Legal Requirements following Completion of a Lease
Legal requirements following completion of a lease
Once a lease has been granted the tenant may need to pay tax: 1) Stamp Duty Land Tax (SDLT) if the property is in England; or 2) Land Transaction Tax (LTT) if the property is in Wales and register the lease at the Land Registry.
Whether these steps need to be taken depends on the length of term of the lease and the amount of rent payable. These points are considered below.
Although the duty to pay SDLT or LTT and register the lease falls on the tenant, the landlord should check that the tenant has complied with any Land Registry requirements as a failure to register a lease could cause problems for all parties in the future.
Stamp duty land tax (SDLT)
SDLT is a tax on land transactions in England, including the grant (and assignment) of leases. It is a self-assessment tax. The tenant must submit a Land Transaction Return and payment (if any tax is due) to HM Revenue & Customs (HMRC) within 30 days of the “effective date” of the transaction. The time limit is being reduced from 30 days to 14 days for those transactions with an ‘effective date’ on or after 01 March 2019.
Usually, but not always, the effective date is the date of completion of the lease.
The HMRC website has guidance on SDLT liability for leasehold transactions and a useful SDLT calculator. See https://www.gov.uk/guidance/stamp-duty-land-tax-leasehold-purchases .
Land Transaction Tax (LTT) in Wales
LTT is a tax on land transactions in Wales, including the grant (and assignment) of leases. It is a self-assessment tax. The tenant must submit a Land Transaction Tax Return and payment (if any tax is due) to the Welsh Revenue Authority (WRA) within 30 days of the “effective date” of the transaction. Usually, but not always the effective date is the date of completion of the lease.
Both the SDLT and LTT rules are complex, with many exceptions, exemptions and reliefs. Whilst LTT is broadly the same as SDLT, there are some key differences.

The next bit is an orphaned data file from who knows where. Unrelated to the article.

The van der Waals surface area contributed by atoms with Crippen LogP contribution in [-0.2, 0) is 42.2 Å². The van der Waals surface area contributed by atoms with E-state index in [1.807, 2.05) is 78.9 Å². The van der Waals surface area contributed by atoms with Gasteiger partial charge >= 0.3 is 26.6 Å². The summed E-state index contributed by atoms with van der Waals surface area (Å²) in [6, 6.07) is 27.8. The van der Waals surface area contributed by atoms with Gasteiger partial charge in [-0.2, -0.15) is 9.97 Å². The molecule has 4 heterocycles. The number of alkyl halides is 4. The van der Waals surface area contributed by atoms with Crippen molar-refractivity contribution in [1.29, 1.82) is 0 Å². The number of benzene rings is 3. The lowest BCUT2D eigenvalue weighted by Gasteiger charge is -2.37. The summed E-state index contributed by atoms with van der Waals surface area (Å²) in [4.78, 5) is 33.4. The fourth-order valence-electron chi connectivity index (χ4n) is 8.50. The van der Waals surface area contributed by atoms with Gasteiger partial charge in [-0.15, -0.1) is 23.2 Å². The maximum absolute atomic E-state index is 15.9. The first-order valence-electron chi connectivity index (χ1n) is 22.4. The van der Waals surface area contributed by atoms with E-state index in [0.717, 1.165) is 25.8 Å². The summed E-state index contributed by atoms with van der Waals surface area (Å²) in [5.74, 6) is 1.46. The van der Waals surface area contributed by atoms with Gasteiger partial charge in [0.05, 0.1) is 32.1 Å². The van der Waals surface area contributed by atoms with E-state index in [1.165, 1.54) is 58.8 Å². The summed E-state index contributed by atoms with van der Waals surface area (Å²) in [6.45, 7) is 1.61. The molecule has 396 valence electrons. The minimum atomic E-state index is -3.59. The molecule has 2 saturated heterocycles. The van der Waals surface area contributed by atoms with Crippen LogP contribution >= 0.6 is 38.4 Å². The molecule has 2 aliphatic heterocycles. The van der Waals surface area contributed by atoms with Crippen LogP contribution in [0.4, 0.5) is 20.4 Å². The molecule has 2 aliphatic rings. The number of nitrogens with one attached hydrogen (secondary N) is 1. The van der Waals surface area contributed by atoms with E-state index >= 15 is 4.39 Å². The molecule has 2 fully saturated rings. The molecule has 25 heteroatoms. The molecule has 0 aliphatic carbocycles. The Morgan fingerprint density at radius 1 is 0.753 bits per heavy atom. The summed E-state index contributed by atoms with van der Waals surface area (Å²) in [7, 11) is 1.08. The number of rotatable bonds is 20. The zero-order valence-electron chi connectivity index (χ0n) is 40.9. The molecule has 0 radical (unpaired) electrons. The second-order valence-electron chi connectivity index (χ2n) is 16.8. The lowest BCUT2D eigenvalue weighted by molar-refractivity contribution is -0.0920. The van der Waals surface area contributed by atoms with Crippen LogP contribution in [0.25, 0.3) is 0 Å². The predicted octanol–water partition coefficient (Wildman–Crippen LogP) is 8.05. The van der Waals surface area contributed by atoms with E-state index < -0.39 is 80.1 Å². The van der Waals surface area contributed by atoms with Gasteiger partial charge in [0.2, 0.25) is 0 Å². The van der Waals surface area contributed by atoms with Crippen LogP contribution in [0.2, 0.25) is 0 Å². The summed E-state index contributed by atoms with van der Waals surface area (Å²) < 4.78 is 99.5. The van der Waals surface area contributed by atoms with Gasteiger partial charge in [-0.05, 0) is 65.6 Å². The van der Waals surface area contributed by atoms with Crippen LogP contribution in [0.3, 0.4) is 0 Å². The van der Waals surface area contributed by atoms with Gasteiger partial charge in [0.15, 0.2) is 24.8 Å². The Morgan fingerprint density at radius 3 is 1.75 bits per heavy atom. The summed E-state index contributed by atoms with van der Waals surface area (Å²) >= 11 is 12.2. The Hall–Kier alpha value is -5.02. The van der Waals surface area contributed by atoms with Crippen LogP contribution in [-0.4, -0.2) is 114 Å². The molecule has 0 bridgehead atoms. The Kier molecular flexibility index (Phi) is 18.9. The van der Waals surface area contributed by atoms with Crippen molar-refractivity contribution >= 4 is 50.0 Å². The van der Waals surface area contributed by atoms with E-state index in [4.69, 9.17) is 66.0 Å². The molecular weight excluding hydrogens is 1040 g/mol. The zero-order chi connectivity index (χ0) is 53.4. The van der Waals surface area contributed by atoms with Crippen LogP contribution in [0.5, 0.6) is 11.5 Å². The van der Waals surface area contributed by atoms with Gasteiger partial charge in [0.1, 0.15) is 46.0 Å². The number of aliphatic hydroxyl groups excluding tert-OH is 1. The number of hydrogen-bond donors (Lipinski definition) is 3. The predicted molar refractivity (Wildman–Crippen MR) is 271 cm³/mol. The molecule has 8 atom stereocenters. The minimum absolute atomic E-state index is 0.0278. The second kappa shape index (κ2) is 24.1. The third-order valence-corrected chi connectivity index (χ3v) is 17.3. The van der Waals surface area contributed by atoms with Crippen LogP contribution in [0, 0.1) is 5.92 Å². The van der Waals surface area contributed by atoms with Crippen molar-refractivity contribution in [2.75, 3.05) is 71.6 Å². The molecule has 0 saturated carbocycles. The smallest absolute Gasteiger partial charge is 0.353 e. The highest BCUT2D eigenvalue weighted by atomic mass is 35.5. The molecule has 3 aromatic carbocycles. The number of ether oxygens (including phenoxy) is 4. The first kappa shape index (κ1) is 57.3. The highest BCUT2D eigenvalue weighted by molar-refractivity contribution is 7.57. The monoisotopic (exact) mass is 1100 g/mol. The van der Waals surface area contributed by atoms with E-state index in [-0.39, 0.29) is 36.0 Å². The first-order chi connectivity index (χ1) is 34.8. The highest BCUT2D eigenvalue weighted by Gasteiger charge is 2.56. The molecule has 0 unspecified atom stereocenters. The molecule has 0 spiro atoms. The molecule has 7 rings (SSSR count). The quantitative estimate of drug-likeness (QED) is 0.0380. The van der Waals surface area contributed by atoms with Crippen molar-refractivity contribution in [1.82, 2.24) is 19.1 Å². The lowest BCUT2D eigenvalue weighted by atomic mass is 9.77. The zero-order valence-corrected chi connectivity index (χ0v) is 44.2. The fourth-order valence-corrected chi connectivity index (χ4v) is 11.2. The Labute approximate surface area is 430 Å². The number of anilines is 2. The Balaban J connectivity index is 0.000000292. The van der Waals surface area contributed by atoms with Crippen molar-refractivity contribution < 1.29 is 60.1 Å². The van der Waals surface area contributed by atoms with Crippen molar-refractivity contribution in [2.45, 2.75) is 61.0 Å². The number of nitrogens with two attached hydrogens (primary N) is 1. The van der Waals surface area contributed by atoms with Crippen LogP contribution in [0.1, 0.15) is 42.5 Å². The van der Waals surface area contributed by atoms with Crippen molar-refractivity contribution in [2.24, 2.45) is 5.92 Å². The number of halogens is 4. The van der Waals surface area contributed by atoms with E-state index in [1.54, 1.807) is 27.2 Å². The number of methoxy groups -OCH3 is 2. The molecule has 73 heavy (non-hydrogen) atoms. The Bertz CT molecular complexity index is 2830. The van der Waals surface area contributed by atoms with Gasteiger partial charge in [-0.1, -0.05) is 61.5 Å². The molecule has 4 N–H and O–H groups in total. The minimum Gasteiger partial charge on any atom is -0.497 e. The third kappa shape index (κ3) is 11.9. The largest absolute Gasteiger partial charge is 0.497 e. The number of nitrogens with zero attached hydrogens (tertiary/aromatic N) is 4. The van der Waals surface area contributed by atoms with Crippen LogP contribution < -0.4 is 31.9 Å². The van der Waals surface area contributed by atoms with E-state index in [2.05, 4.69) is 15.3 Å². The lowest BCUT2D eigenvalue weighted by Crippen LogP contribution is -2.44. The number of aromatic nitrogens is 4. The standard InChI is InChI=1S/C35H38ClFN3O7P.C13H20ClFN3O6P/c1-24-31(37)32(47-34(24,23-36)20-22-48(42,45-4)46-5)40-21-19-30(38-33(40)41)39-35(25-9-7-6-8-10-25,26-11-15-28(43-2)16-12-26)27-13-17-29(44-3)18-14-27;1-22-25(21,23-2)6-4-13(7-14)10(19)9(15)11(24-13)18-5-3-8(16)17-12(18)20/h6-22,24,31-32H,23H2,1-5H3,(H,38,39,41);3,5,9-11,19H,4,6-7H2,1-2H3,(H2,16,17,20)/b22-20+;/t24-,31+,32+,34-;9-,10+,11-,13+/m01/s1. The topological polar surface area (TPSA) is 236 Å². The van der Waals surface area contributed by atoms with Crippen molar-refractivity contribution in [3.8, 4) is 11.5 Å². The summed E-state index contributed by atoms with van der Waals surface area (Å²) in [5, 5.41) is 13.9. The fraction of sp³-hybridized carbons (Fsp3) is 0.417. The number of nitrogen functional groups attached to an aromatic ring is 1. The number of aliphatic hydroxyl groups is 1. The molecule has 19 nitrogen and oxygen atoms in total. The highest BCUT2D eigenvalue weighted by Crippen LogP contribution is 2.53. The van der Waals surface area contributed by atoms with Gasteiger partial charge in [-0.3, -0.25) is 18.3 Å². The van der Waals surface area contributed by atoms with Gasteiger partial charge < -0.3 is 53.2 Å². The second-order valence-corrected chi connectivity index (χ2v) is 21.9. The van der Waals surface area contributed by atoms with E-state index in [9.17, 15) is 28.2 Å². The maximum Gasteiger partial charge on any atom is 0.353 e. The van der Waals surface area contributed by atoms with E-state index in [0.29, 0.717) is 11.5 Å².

If your transaction is not straightforward you should take specialist tax advice to ensure that you pay the correct amount of SDLT or LTT (whichever applies).
Registration of leases at the Land Registry
As a general rule, a lease granted for a term of more than 7 years must be registered at the Land Registry. If it is not registered, it will not take effect as a “legal” interest but only as an “equitable” interest. This is less secure for the tenant and will make future dealings with the lease more complicated for all concerned.
An application to register a lease is made on Land Registry form AP1, assuming that the landlord’s property is itself registered land. The lease, a certified copy, and a fee must be submitted, together with evidence that any SDLT or LTT requirements have been met. Further information can be found in Land Registry Practice Guide 25: https://www.gov.uk/government/publications/leases-when-to-register .
Noting of leases on the landlord’s registered title
If a lease is not registrable, for example because its term is only 5 years, but the lease grants easements, for example a right of way over adjoining land, the tenant must apply to the Land Registry to register the easements in the lease.
This application is also made on Land Registry form AP1, and the lease, a certified copy, and a fee must be submitted, together with evidence that any SDLT or LTT requirements have been met. Further information can be found in Land Registry Practice Guide 62: https://www.gov.uk/government/publications/easements .